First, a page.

Causal role of apoptosis-inducing factor for ...
|Title||Causal role of apoptosis-inducing factor for neuronal cell death following traumatic brain injury|
|Author(s)||J. E. Slemmer, C. Zhu, S. Landshamer, R. Trabold, J. Grohm, A. Ardeshiri, E. Wagner, Marva I. Sweeney-Nixon, K. Blomgren, C. Culmsee, J. T. Weber, N. Plesnila|
|Journal||The American Journal of Pathology|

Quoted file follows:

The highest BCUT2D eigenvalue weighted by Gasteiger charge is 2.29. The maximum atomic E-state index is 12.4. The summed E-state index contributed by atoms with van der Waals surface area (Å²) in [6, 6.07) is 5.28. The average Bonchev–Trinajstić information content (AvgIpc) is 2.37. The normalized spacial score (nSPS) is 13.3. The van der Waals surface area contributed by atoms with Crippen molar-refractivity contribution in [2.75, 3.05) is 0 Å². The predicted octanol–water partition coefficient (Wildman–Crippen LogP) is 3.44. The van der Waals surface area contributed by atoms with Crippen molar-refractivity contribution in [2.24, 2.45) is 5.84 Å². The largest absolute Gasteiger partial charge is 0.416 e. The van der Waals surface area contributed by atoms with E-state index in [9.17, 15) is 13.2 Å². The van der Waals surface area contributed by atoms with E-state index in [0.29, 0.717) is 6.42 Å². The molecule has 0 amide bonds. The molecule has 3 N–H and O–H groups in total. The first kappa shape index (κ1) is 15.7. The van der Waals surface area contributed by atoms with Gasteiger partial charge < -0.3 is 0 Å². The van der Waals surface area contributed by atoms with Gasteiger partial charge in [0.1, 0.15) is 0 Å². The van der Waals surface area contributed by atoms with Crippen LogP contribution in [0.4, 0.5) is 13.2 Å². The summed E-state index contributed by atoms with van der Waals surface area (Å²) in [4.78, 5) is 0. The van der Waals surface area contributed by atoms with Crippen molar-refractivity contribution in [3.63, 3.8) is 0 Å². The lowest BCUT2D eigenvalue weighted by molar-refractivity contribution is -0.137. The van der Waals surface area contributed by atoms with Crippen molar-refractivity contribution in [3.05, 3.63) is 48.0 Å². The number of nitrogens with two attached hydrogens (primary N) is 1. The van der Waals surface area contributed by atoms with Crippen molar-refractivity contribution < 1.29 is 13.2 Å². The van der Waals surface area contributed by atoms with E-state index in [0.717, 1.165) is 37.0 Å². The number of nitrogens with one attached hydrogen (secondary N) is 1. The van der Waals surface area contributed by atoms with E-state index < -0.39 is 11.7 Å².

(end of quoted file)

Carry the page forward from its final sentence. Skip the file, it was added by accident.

|Abstract||Traumatic brain injury (TBI) consists of two phases: an immediate phase in which damage is caused as a direct result of the mechanical impact; and a late phase of altered biochemical events that results in delayed tissue damage and is therefore amenable to therapeutic treatment. Because the molecular mechanisms of delayed post-traumatic neuronal cell death are still poorly understood, we investigated whether apoptosis-inducing factor (AIF), a pro-apoptotic mitochondrial molecule and the key factor in the caspase-independent, cell death signaling pathway, plays a causal role in neuronal death following TBI. Using an in vitro model of neuronal stretch injury, we demonstrated that AIF translocated from mitochondria to the nucleus of neurons displaying axonal disruption, chromatin condensation, and nuclear pyknosis in a caspase-independent manner, whereas astrocytes remained unaffected. Similar findings were observed following experimental TBI in mice, where AIF translocation to the nucleus coincided with delayed neuronal cell death in both cortical and hippocampal neurons. Down-regulation of AIF in vitro by siRNA significantly reduced stretch-induced neuronal cell death by 67%, a finding corroborated in vivo using AIF-deficient harlequin mutant mice, where secondary contusion expansion was significantly reduced by 44%. Hence, our current findings demonstrate that caspase-independent, AIF-mediated signaling pathways significantly contribute to post-traumatic neuronal cell death and may therefore represent novel therapeutic targets for the treatment of TBI.|
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